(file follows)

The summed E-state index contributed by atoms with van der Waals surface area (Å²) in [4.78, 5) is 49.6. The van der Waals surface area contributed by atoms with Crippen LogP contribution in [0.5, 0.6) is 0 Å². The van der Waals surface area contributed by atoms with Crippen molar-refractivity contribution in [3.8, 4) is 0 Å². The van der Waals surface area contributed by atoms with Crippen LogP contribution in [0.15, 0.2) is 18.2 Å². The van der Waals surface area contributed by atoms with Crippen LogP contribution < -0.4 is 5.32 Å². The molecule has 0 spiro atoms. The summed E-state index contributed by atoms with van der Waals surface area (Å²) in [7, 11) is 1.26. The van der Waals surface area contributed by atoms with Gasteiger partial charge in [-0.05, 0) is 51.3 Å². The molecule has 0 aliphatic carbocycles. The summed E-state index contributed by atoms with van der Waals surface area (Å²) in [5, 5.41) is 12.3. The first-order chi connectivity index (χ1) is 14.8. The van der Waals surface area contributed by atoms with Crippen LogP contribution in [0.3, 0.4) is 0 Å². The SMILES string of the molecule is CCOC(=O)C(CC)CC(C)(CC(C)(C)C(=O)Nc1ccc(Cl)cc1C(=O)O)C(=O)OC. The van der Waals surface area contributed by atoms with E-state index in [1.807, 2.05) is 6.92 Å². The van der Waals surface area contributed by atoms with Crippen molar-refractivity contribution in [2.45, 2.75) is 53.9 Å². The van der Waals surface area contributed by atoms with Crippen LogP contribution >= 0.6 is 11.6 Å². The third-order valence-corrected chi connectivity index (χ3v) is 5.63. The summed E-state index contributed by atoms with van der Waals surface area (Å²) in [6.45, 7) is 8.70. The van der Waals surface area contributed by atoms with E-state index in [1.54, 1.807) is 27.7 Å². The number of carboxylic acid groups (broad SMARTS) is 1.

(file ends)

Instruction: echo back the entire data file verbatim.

The summed E-state index contributed by atoms with van der Waals surface area (Å²) in [4.78, 5) is 49.6. The van der Waals surface area contributed by atoms with Crippen LogP contribution in [0.5, 0.6) is 0 Å². The van der Waals surface area contributed by atoms with Crippen molar-refractivity contribution in [3.8, 4) is 0 Å². The van der Waals surface area contributed by atoms with Crippen LogP contribution in [0.15, 0.2) is 18.2 Å². The van der Waals surface area contributed by atoms with Crippen LogP contribution < -0.4 is 5.32 Å². The molecule has 0 spiro atoms. The summed E-state index contributed by atoms with van der Waals surface area (Å²) in [7, 11) is 1.26. The van der Waals surface area contributed by atoms with Gasteiger partial charge in [-0.05, 0) is 51.3 Å². The molecule has 0 aliphatic carbocycles. The summed E-state index contributed by atoms with van der Waals surface area (Å²) in [5, 5.41) is 12.3. The first-order chi connectivity index (χ1) is 14.8. The van der Waals surface area contributed by atoms with Crippen LogP contribution in [0.3, 0.4) is 0 Å². The SMILES string of the molecule is CCOC(=O)C(CC)CC(C)(CC(C)(C)C(=O)Nc1ccc(Cl)cc1C(=O)O)C(=O)OC. The van der Waals surface area contributed by atoms with E-state index in [1.807, 2.05) is 6.92 Å². The van der Waals surface area contributed by atoms with Crippen molar-refractivity contribution in [2.45, 2.75) is 53.9 Å². The van der Waals surface area contributed by atoms with Crippen LogP contribution >= 0.6 is 11.6 Å². The third-order valence-corrected chi connectivity index (χ3v) is 5.63. The summed E-state index contributed by atoms with van der Waals surface area (Å²) in [6.45, 7) is 8.70. The van der Waals surface area contributed by atoms with E-state index in [1.54, 1.807) is 27.7 Å². The number of carboxylic acid groups (broad SMARTS) is 1.